The Bulgarian Orthodox Church, Military Intelligence and the State Intelligence Agency have been refusing to provide lists of people that the law requires to be checked for affiliation to Bulgaria’s communist-era secret services, the Dossier Commission said in a report tabled in Parliament.
The Dossier Commission, charged by law with checking and announcing whether people in various walks of life worked for communist-era State Security or the Bulgarian People’s Army military intelligence, said that the three institutions had refused to provide the lists, in spite of many requests in writing from the commission.
The report, posted on the website of the commission and of Parliament, covers the period July 20 2018 to December 20.
Seven years ago, it emerged from a check by the commission that the majority of members – 11 out of 15 – of the Holy Synod, the governing body of the Bulgarian Orthodox Church, had collaborated with State Security.
Since then, a number of members of the Holy Synod have died or in a very few cases, stepped down. The new and current members are liable by law to be checked, though a few would be too young to be within the threshold set by law.
The State Intelligence Agency (SIA), by its own description, is “a security service, which obtains, processes, analyzes and provides the state leadership with intelligence, assessments, analyses and prognoses, related to the national security, interests and priorities of the Republic of Bulgaria”.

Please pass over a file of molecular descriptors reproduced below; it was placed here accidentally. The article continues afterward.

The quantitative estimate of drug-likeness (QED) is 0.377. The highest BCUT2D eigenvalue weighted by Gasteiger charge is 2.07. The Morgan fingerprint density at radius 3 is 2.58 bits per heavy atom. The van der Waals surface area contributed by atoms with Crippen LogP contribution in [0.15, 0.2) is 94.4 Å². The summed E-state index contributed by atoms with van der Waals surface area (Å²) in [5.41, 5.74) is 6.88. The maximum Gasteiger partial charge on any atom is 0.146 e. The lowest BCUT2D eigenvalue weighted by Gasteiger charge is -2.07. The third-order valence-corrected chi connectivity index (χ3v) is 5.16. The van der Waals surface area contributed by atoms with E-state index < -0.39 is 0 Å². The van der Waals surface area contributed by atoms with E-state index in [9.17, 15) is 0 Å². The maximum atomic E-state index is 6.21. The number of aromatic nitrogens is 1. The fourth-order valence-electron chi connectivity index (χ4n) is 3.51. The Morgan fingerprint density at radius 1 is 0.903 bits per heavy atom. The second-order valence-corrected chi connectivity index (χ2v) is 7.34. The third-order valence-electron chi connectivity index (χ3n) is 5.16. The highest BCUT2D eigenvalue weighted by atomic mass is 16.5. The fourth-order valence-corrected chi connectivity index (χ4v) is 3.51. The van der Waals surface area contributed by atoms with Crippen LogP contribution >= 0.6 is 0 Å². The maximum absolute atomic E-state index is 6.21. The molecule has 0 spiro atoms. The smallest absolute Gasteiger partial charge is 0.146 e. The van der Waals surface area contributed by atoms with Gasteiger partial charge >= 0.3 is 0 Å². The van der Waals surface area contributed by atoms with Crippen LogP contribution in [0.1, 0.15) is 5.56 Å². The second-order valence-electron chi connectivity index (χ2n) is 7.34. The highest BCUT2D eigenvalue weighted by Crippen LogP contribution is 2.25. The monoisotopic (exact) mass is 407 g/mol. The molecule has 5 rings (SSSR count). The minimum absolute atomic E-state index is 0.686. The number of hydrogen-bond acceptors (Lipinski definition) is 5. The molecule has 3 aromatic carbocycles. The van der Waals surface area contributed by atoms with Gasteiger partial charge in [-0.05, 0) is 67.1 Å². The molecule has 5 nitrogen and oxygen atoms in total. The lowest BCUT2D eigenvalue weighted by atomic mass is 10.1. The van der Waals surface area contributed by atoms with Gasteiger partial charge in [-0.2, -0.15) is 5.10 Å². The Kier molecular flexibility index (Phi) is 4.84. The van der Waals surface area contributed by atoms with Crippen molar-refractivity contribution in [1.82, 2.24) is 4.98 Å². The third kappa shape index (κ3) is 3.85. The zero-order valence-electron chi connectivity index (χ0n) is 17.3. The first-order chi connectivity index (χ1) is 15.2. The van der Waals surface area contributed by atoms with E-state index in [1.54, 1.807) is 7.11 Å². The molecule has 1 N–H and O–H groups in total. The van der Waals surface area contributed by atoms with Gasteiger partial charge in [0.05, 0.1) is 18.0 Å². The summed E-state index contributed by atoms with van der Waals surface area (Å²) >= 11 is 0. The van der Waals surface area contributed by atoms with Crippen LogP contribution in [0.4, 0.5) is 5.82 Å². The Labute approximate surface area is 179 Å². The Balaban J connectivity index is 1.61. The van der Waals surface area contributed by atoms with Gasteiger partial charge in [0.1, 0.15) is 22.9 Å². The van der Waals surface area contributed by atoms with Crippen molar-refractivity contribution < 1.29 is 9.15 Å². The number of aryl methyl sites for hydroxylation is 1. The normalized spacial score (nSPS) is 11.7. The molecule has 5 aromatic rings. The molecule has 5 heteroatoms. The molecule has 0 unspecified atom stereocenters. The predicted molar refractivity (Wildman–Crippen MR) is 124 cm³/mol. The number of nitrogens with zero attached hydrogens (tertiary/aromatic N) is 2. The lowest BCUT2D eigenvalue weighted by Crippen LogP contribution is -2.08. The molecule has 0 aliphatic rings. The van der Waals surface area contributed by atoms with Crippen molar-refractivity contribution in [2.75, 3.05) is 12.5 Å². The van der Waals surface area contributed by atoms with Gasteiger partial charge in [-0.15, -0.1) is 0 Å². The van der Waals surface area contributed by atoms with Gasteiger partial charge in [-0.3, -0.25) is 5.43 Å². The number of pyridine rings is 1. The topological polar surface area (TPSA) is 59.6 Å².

As with Military Intelligence, the SIA officials subject to checking include the director, deputy directors, heads of directorates, and heads of departments.
The Dossier Commission said that in the case of leaders, deputy leaders and members of the governing and supervisory bodies of political parties and coalitions, lists were currently being collected.
“A number of parties, including parliamentary representatives, have not yet provided lists,” the commission said, without naming the parties.
It said that during the period covered by the report, close to 8000 people were screened.
The commission had established that 728 had worked for State Security or the Bulgarian People’s Army military intelligence. The names of 475 were announced.
The rest were not announced, for various reasons provided for in law, including because of their work with classified information, or because they are dead, or because they are not public persons and do not carry out public activities.
Since it was founded by a 2006 statute, Bulgaria’s Dossier Commission has announced thousands of names as having worked for the country’s communist-era secret services, as agents or collaborators.
These have included, apart from politicians in various parties, also ambassadors abroad, public opinion pollsters, business association leaders, trade union leaders, top clergy of the Bulgarian Orthodox Church and other religious groups, journalists and credit millionaires, as well officials at various levels of government.
In April 2018, a poll found that about 61.4 per cent of Bulgarians believe that people holding elected office or who are in positions of leadership should be checked to see whether they worked for the country’s communist-era secret services State Security and military intelligence. This was according to a poll by the Exacta Research Group, which found that only 16 per cent of those surveyed did not believe this was necessary, while 22.6 per cent were undecided.
(Photo: Dossier Commission)